Monday, April 23, 2018

What Does Prayer Do?

High on my list of "questions pastors get asked" is that of prayer, and particularly one thing about prayer - what does it actually do? When we pray for help, for healing, for God to move in some way, how do we understand it? Inparticular, how do we understand it when those prayers don't result in the things we ask for? Does prayer change anything?

There are actually several levels on which we should think about prayer as "working." First, prayer always works on us. It changes our hearts and our perspectives.

Before it is a discrete set of requests and thanksgivings, prayer is a meeting with God. We often lost sight of this profound reality - that in prayer we are actually drawing near to God Himself. It is a relational activity, and like any relational encounter, it shapes and changes us.

This can manifest in lots of ways. One is that prayer shifts our priorities. When we start praying for help for someone we are often spurred on to be that help. When we pray for a friend to know Jesus it motivates us to share Jesus with them. In addition, prayer comforts our hearts. Even if we are praying for a situation beyond our control, simply entering into God's presence can bring a peace and reminder that He is there and He is in control. When Peter reminds us to "cast all your anxiety on Him because He cares for you," (1 Peter 5:7) it is not simply that he will solve the things we are anxious about. It is even more that simply being in the presence of our caring Creator transforms our experience of fear.

We need to start here because this is always true. Below we'll talk about what else prayer does (and doesn't) do, but even if it doesn't seem to be accomplishing anything outside of us, meeting with our Father does something inside us that is powerful and necessary.

That said, prayer's power for self-transformation is not the full answer. Saying only that can cheapen the idea. It reduces it to simply some meditative spiritual exercise, a sort of God-tinged mindfulness activity. When James says, "The prayer of a righteous person has great power as it is working," he certainly doesn't seem to just imagine some internal power of positivity. (James 5:16) So we must join that reality with two other considerations.

On the one hand, prayer never "works" on God - which is to say, it doesn't give us the power to make God change His mind. While there is a "but" coming below, we need to be clear on this point. Sometimes what people imagine happening in prayer is that they might somehow alter God Himself. That by force of words or faithfulness His eternal decrees will be changed.

It is true that there are places where God is pictured as "changing." For instance, Moses intercedes on behalf of Israel after the nation fell into idolatry and the text tells us, "and the Lord relented from the disaster that he had spoken of bringing on his people." (Exodus 32:14) That said, Scripture is also full of direct statements about the reality that God does not change. (Numbers 23:19, Malachi 3:6, James 1:17, etc.) Given these declarations, theologians have long held that those passages where God relents are not describing a change in his internal being but rather a change in His actions in the world - more on that in a minute.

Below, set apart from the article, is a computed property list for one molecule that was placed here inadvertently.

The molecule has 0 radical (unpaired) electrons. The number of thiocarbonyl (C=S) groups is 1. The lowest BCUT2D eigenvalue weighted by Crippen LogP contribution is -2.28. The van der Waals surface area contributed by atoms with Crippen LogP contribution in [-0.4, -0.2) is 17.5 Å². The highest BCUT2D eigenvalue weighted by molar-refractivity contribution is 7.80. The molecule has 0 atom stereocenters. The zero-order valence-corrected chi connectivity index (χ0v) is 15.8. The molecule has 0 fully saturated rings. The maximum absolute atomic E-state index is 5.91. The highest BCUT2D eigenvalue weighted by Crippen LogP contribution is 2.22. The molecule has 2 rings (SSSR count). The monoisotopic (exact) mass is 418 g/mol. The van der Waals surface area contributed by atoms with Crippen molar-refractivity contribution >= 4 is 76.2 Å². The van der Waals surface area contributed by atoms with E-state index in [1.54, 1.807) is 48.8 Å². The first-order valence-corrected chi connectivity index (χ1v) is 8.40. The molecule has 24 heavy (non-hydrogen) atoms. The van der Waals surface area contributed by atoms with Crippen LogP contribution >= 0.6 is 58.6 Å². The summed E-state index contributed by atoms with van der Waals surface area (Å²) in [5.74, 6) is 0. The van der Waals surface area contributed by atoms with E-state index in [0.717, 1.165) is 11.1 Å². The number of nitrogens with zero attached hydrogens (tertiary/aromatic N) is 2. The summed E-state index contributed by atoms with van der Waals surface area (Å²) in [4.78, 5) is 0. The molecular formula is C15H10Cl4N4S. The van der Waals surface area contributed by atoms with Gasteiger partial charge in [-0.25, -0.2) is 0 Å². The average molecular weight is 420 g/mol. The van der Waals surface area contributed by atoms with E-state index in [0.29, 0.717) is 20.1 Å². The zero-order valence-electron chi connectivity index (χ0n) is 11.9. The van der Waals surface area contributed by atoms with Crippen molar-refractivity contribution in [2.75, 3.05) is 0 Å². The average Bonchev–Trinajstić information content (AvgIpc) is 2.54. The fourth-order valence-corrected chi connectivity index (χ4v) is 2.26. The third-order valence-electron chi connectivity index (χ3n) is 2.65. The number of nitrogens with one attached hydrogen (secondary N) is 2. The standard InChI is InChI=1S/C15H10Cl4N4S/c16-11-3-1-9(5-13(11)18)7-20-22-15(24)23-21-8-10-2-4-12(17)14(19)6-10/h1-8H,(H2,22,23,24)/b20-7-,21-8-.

There are moments when we don't like this reality. We as creatures have vested interests in the world, and we often wish we could force God to honor those interests. Yet there are any number of reasons this would be a problem. We are much less wise than God. Our knowledge has limits. Our hearts are selfish. C.S. Lewis, recognizing his often foolish requests in prayer, remarked that "I must often be glad that certain past prayers of my own were not granted." If we were to have the power to change God through prayer, it would certainly be for the worse. It would make Him more like us, robbing Him of His perfection.

However, while this is true, the other side is that God often works through prayer. It does not change God, but God uses our prayers to change the world.

James tells us that "the prayer of a righteous person has great power as it is working." (James 5:16b) There he is speaking not of some internal change but of an actual power over the external world. He goes on to use the example of Elijah, by whose prayers the heavens were shut and then rain was caused to come.

Of course, this power cannot overrule what we said above. Jesus in the garden prays that He might be spared the cross, but famously says "not my will but Yours be done." (Luke 22:42) This must be implicit in all of our prayers, and it is where what we just said can go wrong. There are those who appropriate James's words in such a way that prayers which don't result in powerful acts of God are regarded as indicating some defect in the prayer. Nothing, though, could be further from the truth. Prayer does not put us in a place of sovereignty over God, and He will do as He pleases in the world.

However, prayer can be a means He sovereignly uses to work this pleasure. Scripture's insistence is that there are events in the world which would not occur without our prayers. There are people who are healed and saved and delivered from hardship because of prayer. God wills our prayers as the means through which He accomplishes remarkable things.

This means that prayer should be an avenue of humility and of hope. Humility because we recognize that we cannot force the hand of God. Hope, though, because we know that through prayer He might move in ways that seem otherwise impossible. God is at work in the world, and prayer is one of the main ways we join with this work and see it accomplished.

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